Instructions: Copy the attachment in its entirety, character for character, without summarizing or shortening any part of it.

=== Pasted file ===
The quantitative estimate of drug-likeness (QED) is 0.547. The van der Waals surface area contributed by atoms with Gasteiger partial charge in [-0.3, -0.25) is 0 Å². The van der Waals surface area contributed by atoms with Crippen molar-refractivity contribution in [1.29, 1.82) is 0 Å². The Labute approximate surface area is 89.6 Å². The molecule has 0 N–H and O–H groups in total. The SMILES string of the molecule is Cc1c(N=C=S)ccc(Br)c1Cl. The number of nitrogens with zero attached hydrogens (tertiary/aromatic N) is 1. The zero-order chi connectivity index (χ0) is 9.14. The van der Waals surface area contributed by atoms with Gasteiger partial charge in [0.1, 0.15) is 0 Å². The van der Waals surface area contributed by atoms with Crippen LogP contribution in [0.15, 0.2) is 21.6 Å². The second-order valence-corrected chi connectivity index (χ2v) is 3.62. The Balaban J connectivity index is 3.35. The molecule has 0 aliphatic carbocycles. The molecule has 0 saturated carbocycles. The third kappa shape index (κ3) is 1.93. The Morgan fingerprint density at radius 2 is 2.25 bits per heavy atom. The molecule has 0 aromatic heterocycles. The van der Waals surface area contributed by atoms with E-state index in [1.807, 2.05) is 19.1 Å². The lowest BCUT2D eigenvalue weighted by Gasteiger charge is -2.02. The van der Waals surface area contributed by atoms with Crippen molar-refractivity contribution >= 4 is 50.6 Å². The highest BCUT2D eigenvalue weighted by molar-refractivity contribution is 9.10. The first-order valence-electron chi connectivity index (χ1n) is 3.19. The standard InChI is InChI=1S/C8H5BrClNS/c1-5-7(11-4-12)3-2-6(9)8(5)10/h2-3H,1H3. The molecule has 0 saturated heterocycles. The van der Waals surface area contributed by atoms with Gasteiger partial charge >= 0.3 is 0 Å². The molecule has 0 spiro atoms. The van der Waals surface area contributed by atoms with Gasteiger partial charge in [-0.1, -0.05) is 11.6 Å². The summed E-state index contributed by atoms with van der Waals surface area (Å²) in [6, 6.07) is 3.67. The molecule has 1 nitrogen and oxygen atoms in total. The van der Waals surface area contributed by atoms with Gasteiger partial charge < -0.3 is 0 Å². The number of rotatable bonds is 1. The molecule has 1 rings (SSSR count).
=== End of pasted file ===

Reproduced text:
The quantitative estimate of drug-likeness (QED) is 0.547. The van der Waals surface area contributed by atoms with Gasteiger partial charge in [-0.3, -0.25) is 0 Å². The van der Waals surface area contributed by atoms with Crippen molar-refractivity contribution in [1.29, 1.82) is 0 Å². The Labute approximate surface area is 89.6 Å². The molecule has 0 N–H and O–H groups in total. The SMILES string of the molecule is Cc1c(N=C=S)ccc(Br)c1Cl. The number of nitrogens with zero attached hydrogens (tertiary/aromatic N) is 1. The zero-order chi connectivity index (χ0) is 9.14. The van der Waals surface area contributed by atoms with Gasteiger partial charge in [0.1, 0.15) is 0 Å². The van der Waals surface area contributed by atoms with Crippen LogP contribution in [0.15, 0.2) is 21.6 Å². The second-order valence-corrected chi connectivity index (χ2v) is 3.62. The Balaban J connectivity index is 3.35. The molecule has 0 aliphatic carbocycles. The molecule has 0 saturated carbocycles. The third kappa shape index (κ3) is 1.93. The Morgan fingerprint density at radius 2 is 2.25 bits per heavy atom. The molecule has 0 aromatic heterocycles. The van der Waals surface area contributed by atoms with E-state index in [1.807, 2.05) is 19.1 Å². The lowest BCUT2D eigenvalue weighted by Gasteiger charge is -2.02. The van der Waals surface area contributed by atoms with Crippen molar-refractivity contribution >= 4 is 50.6 Å². The highest BCUT2D eigenvalue weighted by molar-refractivity contribution is 9.10. The first-order valence-electron chi connectivity index (χ1n) is 3.19. The standard InChI is InChI=1S/C8H5BrClNS/c1-5-7(11-4-12)3-2-6(9)8(5)10/h2-3H,1H3. The molecule has 0 saturated heterocycles. The van der Waals surface area contributed by atoms with Gasteiger partial charge >= 0.3 is 0 Å². The molecule has 0 spiro atoms. The van der Waals surface area contributed by atoms with Gasteiger partial charge in [-0.1, -0.05) is 11.6 Å². The summed E-state index contributed by atoms with van der Waals surface area (Å²) in [6, 6.07) is 3.67. The molecule has 1 nitrogen and oxygen atoms in total. The van der Waals surface area contributed by atoms with Gasteiger partial charge < -0.3 is 0 Å². The number of rotatable bonds is 1. The molecule has 1 rings (SSSR count).